Eastern Illinois University’s Innovative Program Offers Supports to Students Who Need Extra Help
CHICAGO – For many students, accessing the information and support services they need to complete a college degree while managing life’s other responsibilities can be challenging, and when students fall behind in their classes, getting ahead again can be insurmountable.
A new brief from Women Employed’s Clear Connections Project profiles Eastern Illinois University’s (EIU) Student Success Center, which offers a broad array of intensive services to students who need to improve their academic standing or address personal issues standing in the way of their academic success. The program provides intensive follow up and academic planning for students who are on academic warning or are returning to school after academic dismissal.
Programs like the Student Success Center are vital to ensuring that more students stay on track to graduate. Women Employed’s brief highlights this program as a strategy that other schools can emulate to ensure student success.
“I wouldn’t be graduating in May if it wasn’t for the Student Success Center” says a student participant. “My study skills and time management were full of bad habits from high school, and [the Center] helped me fix them.”
Each year, the Center serves up to 3000 students. The Center has seen remarkable results since its creation in 2007. The percentage of students on academic warning who have moved to good standing has risen from 34% to 86%.
“We know that students need good supports in order to succeed in college while managing their other responsibilities in life, especially when they fall behind” says Meegan Dugan Bassett, Senior Policy Associate at Women Employed. “Bringing good practices to the forefront helps other colleges reform their practices and better serve these students.”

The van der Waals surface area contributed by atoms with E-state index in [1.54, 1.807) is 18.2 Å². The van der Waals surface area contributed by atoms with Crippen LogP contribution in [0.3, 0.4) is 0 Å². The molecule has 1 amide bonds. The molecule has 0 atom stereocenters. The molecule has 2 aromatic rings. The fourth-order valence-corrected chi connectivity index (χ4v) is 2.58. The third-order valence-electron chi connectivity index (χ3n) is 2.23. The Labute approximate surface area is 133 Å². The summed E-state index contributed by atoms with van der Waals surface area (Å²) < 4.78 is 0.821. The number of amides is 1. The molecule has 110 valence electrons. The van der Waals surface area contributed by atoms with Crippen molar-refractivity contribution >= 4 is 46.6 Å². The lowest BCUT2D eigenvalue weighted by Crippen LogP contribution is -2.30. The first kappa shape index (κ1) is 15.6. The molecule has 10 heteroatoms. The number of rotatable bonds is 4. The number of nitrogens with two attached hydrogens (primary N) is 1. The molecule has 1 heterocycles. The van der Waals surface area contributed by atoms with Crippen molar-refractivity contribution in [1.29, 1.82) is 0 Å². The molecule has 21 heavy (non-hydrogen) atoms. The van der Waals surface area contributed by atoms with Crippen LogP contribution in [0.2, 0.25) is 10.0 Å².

To access the EIU case study and other promising practices, visit Women Employed’s Resource Center at www.womenemployed.org.
About the Clear Connections Project
Launched in 2007, Women Employed’s Clear Connections Project (CCP) focuses on increasing access to and quality of student supports to enable more low-income working students to complete college certificates and degrees. CCP works with community colleges, foundations, and policymakers to spotlight promising practices and promote policy reforms.
About Women Employed
Women Employed is a 39-year-old non-profit organization that promotes fair workplace practices, helps increase access to training and education, and provides women with innovative tools and information to move into careers paying family-supporting wages. For more information, visit www.womenemployed.org, or follow us on Twitter and Facebook.